Your Post was written perfectly... the one thing that has changed dramatically is the frame geometry. Being I'm 6 foot 4, and all trunk with short legs, to find a bike ten years ago with a long top tube, I needed to buy a 22 inch frame... do you have any idea what its like riding that with my stubby legs? lol...not pleasant.
    Anyway now I ride a 16inch freeride frame and it has a 22 inch top tube which is perfect for me... all because of the change in geometry... as far as everything else you mentioned, you are 100% on the button... buy used+ fix yourself=save $$$
    Also the parktool website offers alot of documentation on how to adjust derailleurs, brakes etc... I've got alot of them on my machine... if you want them email me and I'll send them to you.

  7. #7
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    OK, well I ended up with a 2005 Rockhopper! Thanks for all the suggestions you guys gave. Ive had this bike for about 3 weeks now and am very happy with it. My only problems so far are as follows: Spring kit for fork is too soft, need to order a new one; front derailuer; pedals (need clipless); stem (came loose); bent seat rail....which I think was bent when I bought the bike, but Im not sure.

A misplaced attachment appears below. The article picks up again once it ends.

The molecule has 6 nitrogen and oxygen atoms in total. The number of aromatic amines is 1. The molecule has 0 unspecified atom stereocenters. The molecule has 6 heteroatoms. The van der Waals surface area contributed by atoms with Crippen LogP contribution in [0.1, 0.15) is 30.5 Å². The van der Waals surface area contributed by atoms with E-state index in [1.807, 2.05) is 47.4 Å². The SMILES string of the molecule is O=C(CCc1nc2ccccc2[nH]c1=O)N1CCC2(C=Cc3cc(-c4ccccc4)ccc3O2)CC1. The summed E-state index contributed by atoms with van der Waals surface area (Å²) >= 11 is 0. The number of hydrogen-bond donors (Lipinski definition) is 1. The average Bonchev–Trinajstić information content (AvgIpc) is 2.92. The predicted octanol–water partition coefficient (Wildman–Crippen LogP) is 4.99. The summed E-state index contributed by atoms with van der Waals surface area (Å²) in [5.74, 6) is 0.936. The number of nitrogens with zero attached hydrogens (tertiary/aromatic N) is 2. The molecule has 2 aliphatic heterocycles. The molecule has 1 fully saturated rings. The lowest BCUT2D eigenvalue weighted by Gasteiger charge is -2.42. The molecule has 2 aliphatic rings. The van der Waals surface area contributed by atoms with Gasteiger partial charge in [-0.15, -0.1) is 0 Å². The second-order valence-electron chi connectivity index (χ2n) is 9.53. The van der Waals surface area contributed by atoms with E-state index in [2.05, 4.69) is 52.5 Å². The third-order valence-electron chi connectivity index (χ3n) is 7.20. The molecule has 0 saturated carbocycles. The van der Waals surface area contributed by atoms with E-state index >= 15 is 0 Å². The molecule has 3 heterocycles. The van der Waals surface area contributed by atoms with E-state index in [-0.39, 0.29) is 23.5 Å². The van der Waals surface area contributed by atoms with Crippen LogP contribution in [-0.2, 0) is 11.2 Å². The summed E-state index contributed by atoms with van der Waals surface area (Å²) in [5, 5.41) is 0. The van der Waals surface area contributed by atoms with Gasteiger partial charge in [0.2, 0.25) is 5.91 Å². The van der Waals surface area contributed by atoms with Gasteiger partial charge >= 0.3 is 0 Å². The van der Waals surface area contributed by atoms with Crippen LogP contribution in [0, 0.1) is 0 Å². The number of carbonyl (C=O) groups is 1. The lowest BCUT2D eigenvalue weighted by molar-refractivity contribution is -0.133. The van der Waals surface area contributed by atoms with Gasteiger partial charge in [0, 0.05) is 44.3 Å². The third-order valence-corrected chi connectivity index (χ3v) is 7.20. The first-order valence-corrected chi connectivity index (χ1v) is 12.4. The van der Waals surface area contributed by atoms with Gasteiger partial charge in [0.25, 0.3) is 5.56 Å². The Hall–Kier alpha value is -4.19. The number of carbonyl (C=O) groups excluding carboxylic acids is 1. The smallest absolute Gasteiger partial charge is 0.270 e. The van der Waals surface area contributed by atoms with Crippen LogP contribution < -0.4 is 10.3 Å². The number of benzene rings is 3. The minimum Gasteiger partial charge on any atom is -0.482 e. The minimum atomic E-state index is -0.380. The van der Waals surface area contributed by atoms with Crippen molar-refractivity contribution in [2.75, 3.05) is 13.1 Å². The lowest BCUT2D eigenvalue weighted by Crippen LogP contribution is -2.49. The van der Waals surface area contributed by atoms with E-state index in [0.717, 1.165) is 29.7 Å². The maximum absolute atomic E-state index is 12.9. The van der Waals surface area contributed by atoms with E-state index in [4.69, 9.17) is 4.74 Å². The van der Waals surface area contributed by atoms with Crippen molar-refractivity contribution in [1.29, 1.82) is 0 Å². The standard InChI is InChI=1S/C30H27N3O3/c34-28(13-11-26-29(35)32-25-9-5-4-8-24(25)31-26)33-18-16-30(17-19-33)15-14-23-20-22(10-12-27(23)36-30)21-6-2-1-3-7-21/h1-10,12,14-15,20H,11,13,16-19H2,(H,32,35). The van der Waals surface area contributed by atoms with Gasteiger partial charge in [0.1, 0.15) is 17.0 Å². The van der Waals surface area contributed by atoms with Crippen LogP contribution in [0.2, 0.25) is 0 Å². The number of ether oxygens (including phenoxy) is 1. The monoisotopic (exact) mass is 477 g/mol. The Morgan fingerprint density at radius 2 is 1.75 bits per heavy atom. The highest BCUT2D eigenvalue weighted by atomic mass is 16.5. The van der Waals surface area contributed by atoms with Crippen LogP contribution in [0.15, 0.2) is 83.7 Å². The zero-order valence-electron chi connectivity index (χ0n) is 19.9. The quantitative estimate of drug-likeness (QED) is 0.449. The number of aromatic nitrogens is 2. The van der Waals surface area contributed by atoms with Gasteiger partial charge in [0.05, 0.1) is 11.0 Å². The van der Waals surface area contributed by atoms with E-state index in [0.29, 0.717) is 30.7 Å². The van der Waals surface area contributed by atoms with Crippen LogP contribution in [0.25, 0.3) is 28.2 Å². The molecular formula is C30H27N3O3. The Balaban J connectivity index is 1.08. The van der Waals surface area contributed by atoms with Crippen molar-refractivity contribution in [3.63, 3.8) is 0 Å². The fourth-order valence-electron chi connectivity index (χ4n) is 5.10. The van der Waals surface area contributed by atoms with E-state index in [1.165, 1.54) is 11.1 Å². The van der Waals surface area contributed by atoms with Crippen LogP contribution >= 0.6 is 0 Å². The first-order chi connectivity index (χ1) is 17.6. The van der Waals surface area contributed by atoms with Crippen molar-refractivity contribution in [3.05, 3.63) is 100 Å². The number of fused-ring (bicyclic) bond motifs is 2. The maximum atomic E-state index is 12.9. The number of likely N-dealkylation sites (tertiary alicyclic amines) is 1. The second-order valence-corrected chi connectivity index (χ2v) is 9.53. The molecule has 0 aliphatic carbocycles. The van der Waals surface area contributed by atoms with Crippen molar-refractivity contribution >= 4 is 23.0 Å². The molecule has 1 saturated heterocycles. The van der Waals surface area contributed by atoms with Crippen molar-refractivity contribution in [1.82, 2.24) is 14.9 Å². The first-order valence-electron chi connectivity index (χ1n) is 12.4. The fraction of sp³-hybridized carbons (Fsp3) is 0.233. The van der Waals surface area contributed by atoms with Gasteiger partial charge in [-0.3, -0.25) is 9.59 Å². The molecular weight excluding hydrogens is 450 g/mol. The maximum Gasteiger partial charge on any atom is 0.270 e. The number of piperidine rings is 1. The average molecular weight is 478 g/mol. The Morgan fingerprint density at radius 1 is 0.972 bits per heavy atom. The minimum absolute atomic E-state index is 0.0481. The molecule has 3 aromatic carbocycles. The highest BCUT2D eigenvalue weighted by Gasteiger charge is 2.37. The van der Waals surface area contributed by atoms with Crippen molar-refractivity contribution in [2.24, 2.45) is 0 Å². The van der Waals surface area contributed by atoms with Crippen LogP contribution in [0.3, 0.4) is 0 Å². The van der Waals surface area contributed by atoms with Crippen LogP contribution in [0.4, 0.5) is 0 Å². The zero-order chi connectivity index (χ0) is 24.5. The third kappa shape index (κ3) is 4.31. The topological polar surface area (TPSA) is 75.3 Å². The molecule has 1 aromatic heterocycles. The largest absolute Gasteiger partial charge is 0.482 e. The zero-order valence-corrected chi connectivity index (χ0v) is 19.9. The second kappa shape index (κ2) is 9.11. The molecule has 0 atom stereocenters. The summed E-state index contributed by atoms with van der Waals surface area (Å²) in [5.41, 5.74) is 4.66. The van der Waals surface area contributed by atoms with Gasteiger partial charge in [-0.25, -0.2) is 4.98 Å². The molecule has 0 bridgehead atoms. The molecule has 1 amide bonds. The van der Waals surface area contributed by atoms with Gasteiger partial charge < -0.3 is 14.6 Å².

w00t!

  8. #8
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    Quote Originally Posted by AdamOn6thStreet
    campus

    However, the bike will be 90% commuting, 10% XC.


    Here's Me: 6'4" 245lbs and I have ABSOLUTELY no more than $500 to spend on a bike, and unless I just cannot get ANYTHING for it, I want to stay around $400.